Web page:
The same strong instinct for self-preservation that makes him break the rules also makes him obey when he discovers Nurse Ratched’s power to keep him in the hospital. But then something happens. One of the patients, Cheswick, who has idolized McMurphy, grows despondent when McMurphy surrenders. He kills himself. McMurphy begins to see that, against his will, he has been saddled with the responsibility of being a hero to men who desperately need a hero. The rest of the book shows him slowly but steadily rising to that responsibility, teaching the other patients- through basketball games and fishing trips- not to let their fears paralyze them. Unfortunately, his generosity is still mixed with a desire for personal gain: he lets George Sorenson go on the fishing trip for $5, not for free; he makes the Chief keep his bargain to lift the control panel so McMurphy can win bets; he demands money from Billy for Candy’s visit. This residue of greed convinces the patients that McMurphy was never anything more than a conman. Only the Chief understands the truth: that at great cost to himself, McMurphy has become the hero the patients require. Their need for him is what keeps his worn out body and spirit going; it’s what pushes him to fight for George in the shower, suffer shock treatments, refuse escape until Billy has his date with Candy, and, finally, suicidally, attack Nurse Ratched.

Throughout the book, but particularly in the scene where the Chief and McMurphy undergo shock treatment, parallels are drawn between McMurphy and Christ. While for some it may verge on blasphemy to call this gambler and sinner Christlike, it is true that McMurphy has sacrificed himself for others. In the end the Combine scores what seems to be a complete victory over him; a lobotomy has destroyed him even before the Chief puts an end to his life. Only through the Chief and the other patients who, thanks to McMurphy’s courageous example, leave the hospital to fight the Combine elsewhere, does McMurphy live on.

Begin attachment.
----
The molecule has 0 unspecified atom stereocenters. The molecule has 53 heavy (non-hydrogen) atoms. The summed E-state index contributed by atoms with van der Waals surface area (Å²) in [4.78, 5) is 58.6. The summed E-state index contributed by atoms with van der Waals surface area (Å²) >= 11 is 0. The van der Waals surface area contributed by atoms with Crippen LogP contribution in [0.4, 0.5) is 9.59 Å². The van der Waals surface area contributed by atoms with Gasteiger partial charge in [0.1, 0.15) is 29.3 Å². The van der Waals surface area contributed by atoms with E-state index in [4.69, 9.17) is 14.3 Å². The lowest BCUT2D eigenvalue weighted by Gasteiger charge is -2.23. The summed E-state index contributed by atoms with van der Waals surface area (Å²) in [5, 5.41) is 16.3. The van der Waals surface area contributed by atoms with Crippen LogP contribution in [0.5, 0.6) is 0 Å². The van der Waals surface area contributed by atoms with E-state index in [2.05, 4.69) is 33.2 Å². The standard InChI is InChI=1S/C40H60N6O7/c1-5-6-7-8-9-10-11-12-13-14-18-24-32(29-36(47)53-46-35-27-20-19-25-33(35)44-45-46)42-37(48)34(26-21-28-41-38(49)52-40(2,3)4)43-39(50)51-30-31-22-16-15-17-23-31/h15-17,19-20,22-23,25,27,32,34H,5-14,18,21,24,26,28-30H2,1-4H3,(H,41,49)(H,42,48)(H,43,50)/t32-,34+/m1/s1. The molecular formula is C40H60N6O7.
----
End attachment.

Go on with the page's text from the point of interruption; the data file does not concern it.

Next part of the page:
A ratchet: a piece of machinery. That’s one of the most important clues to the character of the Nurse who bears a similar name. Nurse Ratched (the name also carries unpleasant echoes of rat and wretched) has transformed herself from a human being into a machine that demands complete control and perfect order from everyone. For the book’s other major characters, McMurphy and Chief Bromden, we’re given detailed accounts of their life before they entered the hospital. For Nurse Ratched we’re given only the barest outlines: that she is about 50, unmarried, a former Army nurse. Why so little? Because the hospital is her life: she has shaped it in her image, it has shaped her in its image.

So powerful are the Chief’s descriptions of the Nurse as a mechanism of terror, able to swell to tractor size and control the hospital with beams of hate, that it’s easy to see the Nurse as the embodiment of pure evil. And because the world of the Cuckoo’s Nest is in many ways a cartoon world, with good and evil clearly defined, that view is in large part correct. Still, Cuckoo’s Nest would not be so effective a criticism of the modern world if its characters didn’t bear some resemblances to the people we see around us every day. The Nurse is not insane: she could not have risen to her position of power if she were. Nor is she unique in her drive for complete control-she represents forces that influence all of us.

If we were to visit the ward on one of the public relations man’s tours, we would probably see the Nurse simply as the strict middle-aged lady Harding describes, the lady the PR man calls Mother Ratched. She smiles, speaks softly to her aides, bids good morning to her patients. She appears to have the best interests of her ward at heart. She is the voice of common sense: after all, her patients are mentally disturbed; they need some control in their lives.